Short Stories, Irish literature, Classics, Modern Fiction, Contemporary Literary Fiction, The Japanese Novel, Post Colonial Asian Fiction, The Legacy of the Austro-Hungarian Empire and quality Historical Novels are Among my Interests

Saturday, September 7, 2013

"Girl On a Leash" by Krys Lee (2013, 5 pages)

Krys Lee was born in Seoul in The Republic of Korea and raised in England and the United States.  Her debut collection of short stories Drifting  House (2012) is drawing great praise from all over the world, with the exception of North Korea where I suspect being caught with a copy would get you in very serious trouble..  

I posted last year on the title story in her collection, "Drifting Home".   I was very happy to find a new story by Lee in a recent issue of Guernica.  Lee focuses on Koreans.   Some of her stories are about life in North Korea, some in Seoul, and some deal with first and second generation Korean immigrants to the USA.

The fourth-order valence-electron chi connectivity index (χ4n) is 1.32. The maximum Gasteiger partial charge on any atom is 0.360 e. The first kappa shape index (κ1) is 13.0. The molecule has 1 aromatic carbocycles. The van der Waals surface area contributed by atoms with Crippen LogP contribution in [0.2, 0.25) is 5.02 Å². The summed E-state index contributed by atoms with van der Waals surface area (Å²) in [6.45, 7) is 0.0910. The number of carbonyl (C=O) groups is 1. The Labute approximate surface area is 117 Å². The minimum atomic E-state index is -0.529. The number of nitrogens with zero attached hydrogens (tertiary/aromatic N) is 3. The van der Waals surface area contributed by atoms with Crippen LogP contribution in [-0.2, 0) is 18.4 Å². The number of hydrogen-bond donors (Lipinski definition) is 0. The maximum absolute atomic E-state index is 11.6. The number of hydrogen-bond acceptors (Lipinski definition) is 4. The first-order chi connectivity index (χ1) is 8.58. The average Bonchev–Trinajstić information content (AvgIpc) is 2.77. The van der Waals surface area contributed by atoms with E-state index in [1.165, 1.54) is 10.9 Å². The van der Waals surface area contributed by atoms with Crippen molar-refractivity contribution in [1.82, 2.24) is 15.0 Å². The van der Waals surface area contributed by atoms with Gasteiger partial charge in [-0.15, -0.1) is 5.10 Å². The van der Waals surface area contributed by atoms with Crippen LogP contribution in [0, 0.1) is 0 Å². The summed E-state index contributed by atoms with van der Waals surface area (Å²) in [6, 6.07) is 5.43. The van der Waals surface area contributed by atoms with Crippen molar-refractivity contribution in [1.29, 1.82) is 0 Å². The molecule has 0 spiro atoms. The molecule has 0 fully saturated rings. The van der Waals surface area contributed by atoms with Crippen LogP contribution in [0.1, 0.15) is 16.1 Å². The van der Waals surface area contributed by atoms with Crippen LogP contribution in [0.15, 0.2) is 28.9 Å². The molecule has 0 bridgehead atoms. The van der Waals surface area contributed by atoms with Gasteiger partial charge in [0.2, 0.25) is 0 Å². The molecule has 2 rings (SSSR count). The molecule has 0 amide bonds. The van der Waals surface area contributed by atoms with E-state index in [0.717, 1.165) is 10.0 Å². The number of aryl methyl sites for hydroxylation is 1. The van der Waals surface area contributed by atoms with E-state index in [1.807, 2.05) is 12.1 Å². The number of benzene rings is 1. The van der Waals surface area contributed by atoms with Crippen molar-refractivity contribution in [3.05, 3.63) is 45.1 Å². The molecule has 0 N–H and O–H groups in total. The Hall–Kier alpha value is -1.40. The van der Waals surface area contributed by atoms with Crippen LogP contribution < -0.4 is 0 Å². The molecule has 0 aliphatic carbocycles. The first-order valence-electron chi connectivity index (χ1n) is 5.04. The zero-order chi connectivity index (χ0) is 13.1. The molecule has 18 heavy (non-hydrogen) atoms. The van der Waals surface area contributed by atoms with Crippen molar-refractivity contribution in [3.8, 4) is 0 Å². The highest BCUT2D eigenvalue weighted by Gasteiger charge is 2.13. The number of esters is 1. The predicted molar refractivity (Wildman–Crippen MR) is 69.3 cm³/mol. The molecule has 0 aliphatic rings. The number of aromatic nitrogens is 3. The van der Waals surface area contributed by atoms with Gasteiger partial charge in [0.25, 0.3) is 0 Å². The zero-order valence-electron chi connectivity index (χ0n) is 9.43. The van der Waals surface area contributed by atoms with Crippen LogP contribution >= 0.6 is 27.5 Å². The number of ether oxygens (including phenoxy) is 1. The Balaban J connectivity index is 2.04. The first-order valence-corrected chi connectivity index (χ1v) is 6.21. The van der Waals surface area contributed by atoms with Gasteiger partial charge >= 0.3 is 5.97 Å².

"Girl on a Leash" has three main characters, a married couple.  The father mops the floors at an American college at night.  He graduated from the University of Seoul, he resents the barbarians, as he and his wife call Americans.  They save to open a laundry. 

They also have a late teenage daughter. They keep her,not sure if we are to take this literarily or metaphorically, on a leash.

"She had always been latched to a leash. Had grown up with a handsome pink leather collar encircling her neck, a leather strap holding her at rigid attention. Everywhere she walked, her father and mother trailed behind, slackening or tightening it.

They worried. If she fell asleep, the downbeat of the leash shuddered her alert. When she was slow, her father snapped it against her clavicle. But when shadows scudded along the lintels, they drew the leash in and harbored her in the cove of their arms."
There biggest fear is that American college boys will sexually prey on their developing into a beauty daughter.   They fear her sexuality will be her downfall.  They repeatedly warn her to trust no American men.  They constantly search her room for signs of trouble.  When they find love letters, they tighten the leash so if she resists she will fall over.
This kind of parental tyranny often leads to trouble and can produce the very results parents fear.
This is a very powerful story.  I recommend it to all.   It is an excellent introduction to what most may find a wonderful new writer.

Mel u

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